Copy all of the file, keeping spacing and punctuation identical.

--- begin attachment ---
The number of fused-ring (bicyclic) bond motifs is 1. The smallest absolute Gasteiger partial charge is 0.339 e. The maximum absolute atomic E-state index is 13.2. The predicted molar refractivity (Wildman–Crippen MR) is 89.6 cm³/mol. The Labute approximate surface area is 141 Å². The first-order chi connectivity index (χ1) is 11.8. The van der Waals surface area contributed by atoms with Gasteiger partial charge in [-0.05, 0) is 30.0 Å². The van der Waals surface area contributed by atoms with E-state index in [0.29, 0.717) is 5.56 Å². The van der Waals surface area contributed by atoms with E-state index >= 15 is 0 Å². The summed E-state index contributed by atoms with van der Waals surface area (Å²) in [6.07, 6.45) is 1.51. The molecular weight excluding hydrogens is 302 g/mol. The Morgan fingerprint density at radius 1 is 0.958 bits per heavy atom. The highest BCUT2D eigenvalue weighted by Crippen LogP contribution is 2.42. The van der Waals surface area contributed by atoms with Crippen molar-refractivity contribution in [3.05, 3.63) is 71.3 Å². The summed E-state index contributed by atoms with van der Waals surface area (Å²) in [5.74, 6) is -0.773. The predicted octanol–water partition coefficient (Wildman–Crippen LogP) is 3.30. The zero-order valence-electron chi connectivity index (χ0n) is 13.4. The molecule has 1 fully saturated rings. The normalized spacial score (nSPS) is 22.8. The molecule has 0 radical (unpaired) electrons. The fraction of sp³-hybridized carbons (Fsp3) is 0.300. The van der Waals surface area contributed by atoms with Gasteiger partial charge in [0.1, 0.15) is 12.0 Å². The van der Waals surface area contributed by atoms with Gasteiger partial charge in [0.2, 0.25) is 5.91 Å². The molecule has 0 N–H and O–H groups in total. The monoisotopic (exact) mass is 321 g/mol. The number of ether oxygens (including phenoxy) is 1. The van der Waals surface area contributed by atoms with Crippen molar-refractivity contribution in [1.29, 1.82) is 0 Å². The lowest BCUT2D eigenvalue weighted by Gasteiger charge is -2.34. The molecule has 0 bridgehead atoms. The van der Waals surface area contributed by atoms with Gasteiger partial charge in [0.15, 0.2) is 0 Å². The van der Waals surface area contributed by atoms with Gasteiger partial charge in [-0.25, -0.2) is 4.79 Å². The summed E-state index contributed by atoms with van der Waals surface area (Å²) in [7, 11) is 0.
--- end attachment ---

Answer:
The number of fused-ring (bicyclic) bond motifs is 1. The smallest absolute Gasteiger partial charge is 0.339 e. The maximum absolute atomic E-state index is 13.2. The predicted molar refractivity (Wildman–Crippen MR) is 89.6 cm³/mol. The Labute approximate surface area is 141 Å². The first-order chi connectivity index (χ1) is 11.8. The van der Waals surface area contributed by atoms with Gasteiger partial charge in [-0.05, 0) is 30.0 Å². The van der Waals surface area contributed by atoms with E-state index in [0.29, 0.717) is 5.56 Å². The van der Waals surface area contributed by atoms with E-state index >= 15 is 0 Å². The summed E-state index contributed by atoms with van der Waals surface area (Å²) in [6.07, 6.45) is 1.51. The molecular weight excluding hydrogens is 302 g/mol. The Morgan fingerprint density at radius 1 is 0.958 bits per heavy atom. The highest BCUT2D eigenvalue weighted by Crippen LogP contribution is 2.42. The van der Waals surface area contributed by atoms with Crippen molar-refractivity contribution in [3.05, 3.63) is 71.3 Å². The summed E-state index contributed by atoms with van der Waals surface area (Å²) in [5.74, 6) is -0.773. The predicted octanol–water partition coefficient (Wildman–Crippen LogP) is 3.30. The zero-order valence-electron chi connectivity index (χ0n) is 13.4. The molecule has 1 fully saturated rings. The normalized spacial score (nSPS) is 22.8. The molecule has 0 radical (unpaired) electrons. The fraction of sp³-hybridized carbons (Fsp3) is 0.300. The van der Waals surface area contributed by atoms with Gasteiger partial charge in [0.1, 0.15) is 12.0 Å². The van der Waals surface area contributed by atoms with Gasteiger partial charge in [0.2, 0.25) is 5.91 Å². The molecule has 0 N–H and O–H groups in total. The monoisotopic (exact) mass is 321 g/mol. The number of ether oxygens (including phenoxy) is 1. The van der Waals surface area contributed by atoms with Crippen molar-refractivity contribution in [1.29, 1.82) is 0 Å². The lowest BCUT2D eigenvalue weighted by Gasteiger charge is -2.34. The molecule has 0 bridgehead atoms. The van der Waals surface area contributed by atoms with Gasteiger partial charge in [0.15, 0.2) is 0 Å². The van der Waals surface area contributed by atoms with Gasteiger partial charge in [-0.25, -0.2) is 4.79 Å². The summed E-state index contributed by atoms with van der Waals surface area (Å²) in [7, 11) is 0.